Seems Theresa May is getting annoyed at Russian meddling in Western politics. From the BBC:
Senior Russian politicians have dismissed accusations by Theresa May that Moscow has meddled in elections and carried out cyber-espionage.
On Monday night, Mrs May accused Moscow of “planting fake stories” to “sow discord in the West”.
She said Vladimir Putin’s government was trying to “undermine free societies”.
The Russians hit back with:
#UK Prime Minister @theresa_may on @Russia: “We know what you are doing”. We know what YOU are doing as well. Dear Theresa, we hope, one day you will try Crimean #Massandra red wine🍷 pic.twitter.com/XmqT9ghSef
— MFA Russia 🇷🇺 (@mfa_russia) November 14, 2017
The Russians have been accused of helping to put Trump into power, as well as interfering in the French, German and Brexit elections. How much is true? Who knows, but you get the feeling Vladimir is having a good old chuckle to himself at the chaos he is creating.
My favourite Russian story is this gem from Business Insider:
Russian actors organized both anti-Islam and pro-Islam protests in the same location at the same time on May 21, 2016, using separate Facebook pages operated from a so-called troll farm in St. Petersburg, the Senate Intelligence Committee disclosed on Wednesday.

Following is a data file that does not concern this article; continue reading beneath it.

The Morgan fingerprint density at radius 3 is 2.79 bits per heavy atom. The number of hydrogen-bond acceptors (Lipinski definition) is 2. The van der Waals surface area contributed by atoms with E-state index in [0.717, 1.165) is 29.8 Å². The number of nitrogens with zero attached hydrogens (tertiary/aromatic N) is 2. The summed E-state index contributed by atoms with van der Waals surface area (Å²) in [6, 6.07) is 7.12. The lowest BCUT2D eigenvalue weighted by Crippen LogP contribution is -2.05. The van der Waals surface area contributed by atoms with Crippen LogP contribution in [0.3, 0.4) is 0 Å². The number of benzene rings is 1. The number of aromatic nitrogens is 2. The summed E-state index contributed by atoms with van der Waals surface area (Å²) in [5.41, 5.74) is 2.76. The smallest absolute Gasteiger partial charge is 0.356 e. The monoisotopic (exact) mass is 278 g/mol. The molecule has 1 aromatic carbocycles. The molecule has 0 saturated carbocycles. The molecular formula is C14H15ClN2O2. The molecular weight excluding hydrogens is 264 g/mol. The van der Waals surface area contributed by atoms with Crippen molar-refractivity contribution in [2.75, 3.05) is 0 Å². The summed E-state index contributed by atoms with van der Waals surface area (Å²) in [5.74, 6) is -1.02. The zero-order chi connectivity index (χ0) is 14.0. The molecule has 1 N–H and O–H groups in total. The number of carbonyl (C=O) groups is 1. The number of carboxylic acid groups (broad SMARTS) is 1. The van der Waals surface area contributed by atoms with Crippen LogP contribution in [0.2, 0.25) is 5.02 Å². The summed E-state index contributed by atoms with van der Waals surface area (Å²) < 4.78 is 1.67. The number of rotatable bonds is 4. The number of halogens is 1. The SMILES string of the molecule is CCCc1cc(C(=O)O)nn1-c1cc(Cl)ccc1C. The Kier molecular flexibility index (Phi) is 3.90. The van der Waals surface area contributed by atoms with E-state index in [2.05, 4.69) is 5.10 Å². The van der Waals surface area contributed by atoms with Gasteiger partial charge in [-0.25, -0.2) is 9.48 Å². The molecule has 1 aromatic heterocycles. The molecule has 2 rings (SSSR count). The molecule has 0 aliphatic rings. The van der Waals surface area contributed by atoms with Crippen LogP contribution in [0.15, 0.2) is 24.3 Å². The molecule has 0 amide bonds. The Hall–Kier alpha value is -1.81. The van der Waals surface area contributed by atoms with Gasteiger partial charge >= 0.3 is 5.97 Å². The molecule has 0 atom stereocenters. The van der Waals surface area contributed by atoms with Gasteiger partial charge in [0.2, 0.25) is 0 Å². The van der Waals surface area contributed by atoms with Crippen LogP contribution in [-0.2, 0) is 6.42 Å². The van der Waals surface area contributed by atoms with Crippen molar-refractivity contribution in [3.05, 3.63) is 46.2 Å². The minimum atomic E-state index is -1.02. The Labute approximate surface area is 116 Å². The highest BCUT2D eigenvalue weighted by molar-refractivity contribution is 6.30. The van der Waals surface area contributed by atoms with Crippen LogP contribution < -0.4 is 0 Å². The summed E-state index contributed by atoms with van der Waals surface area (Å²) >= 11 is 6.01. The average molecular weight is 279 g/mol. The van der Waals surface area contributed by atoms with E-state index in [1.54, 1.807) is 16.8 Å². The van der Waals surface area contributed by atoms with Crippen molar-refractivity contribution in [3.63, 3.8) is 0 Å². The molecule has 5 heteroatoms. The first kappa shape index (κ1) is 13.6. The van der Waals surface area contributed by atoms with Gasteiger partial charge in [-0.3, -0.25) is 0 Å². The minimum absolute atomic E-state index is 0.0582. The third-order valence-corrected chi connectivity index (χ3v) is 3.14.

A Facebook page named Heart of Texas, whose link to Russia was first reported by Business Insider, organized a rally at noon on May 21 at the Islamic Da’wah Center in Houston to “Stop Islamization of Texas.” The account paid to promote the event, which was viewed by about 12,000 people, said the committee’s chairman, Sen. Richard Burr.
Another Russia-linked account, United Muslims of America, organized a counterprotest — a “Save Islamic Knowledge” rally.
“What neither side could have known was that Russian trolls were encouraging both sides to battle in the streets and create division between real Americans,” Burr said on Wednesday during an open hearing with the general counsels of Facebook, Google, and Twitter.
“Ironically, one person who attended stated, ‘The Heart of Texas promoted this event, but we didn’t see one of them,'” Burr said. “We now know why. It’s hard to attend an event in Houston, Texas, when you’re trolling from a site in St. Petersburg, Russia.”
And the cost of causing all this chaos?
Burr said that organizing and promoting these protests cost Russia “about $200.”
There are several interesting things about this situation. The power of social media, how fragile our democracies and systems are, and most importantly how easy it is to mess with the minds of a large section of the population. Who needs armies when you can take down a government with Facebook?
I wonder could we take down a government with Slugger? Oh wait, we don’t need too…